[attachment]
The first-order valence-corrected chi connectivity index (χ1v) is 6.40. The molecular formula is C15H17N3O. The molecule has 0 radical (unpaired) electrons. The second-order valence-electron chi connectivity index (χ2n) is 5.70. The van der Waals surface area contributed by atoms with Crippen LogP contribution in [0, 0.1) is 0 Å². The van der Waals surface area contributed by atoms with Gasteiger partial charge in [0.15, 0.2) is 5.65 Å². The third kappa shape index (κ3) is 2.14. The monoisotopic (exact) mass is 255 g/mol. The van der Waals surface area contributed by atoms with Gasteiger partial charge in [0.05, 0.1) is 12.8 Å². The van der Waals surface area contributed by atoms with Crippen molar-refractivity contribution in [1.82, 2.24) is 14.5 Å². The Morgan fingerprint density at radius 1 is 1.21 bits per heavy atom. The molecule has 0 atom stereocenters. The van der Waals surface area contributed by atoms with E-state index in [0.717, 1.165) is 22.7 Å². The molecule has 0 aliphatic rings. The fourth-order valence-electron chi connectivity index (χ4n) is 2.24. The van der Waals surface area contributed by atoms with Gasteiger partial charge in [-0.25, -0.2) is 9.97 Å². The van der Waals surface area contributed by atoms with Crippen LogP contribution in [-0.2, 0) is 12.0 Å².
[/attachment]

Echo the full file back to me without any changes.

The first-order valence-corrected chi connectivity index (χ1v) is 6.40. The molecular formula is C15H17N3O. The molecule has 0 radical (unpaired) electrons. The second-order valence-electron chi connectivity index (χ2n) is 5.70. The van der Waals surface area contributed by atoms with Crippen LogP contribution in [0, 0.1) is 0 Å². The van der Waals surface area contributed by atoms with Gasteiger partial charge in [0.15, 0.2) is 5.65 Å². The third kappa shape index (κ3) is 2.14. The monoisotopic (exact) mass is 255 g/mol. The van der Waals surface area contributed by atoms with Gasteiger partial charge in [0.05, 0.1) is 12.8 Å². The van der Waals surface area contributed by atoms with Crippen molar-refractivity contribution in [1.82, 2.24) is 14.5 Å². The Morgan fingerprint density at radius 1 is 1.21 bits per heavy atom. The molecule has 0 atom stereocenters. The van der Waals surface area contributed by atoms with E-state index in [0.717, 1.165) is 22.7 Å². The molecule has 0 aliphatic rings. The fourth-order valence-electron chi connectivity index (χ4n) is 2.24. The van der Waals surface area contributed by atoms with Gasteiger partial charge in [-0.25, -0.2) is 9.97 Å². The van der Waals surface area contributed by atoms with Crippen LogP contribution in [-0.2, 0) is 12.0 Å².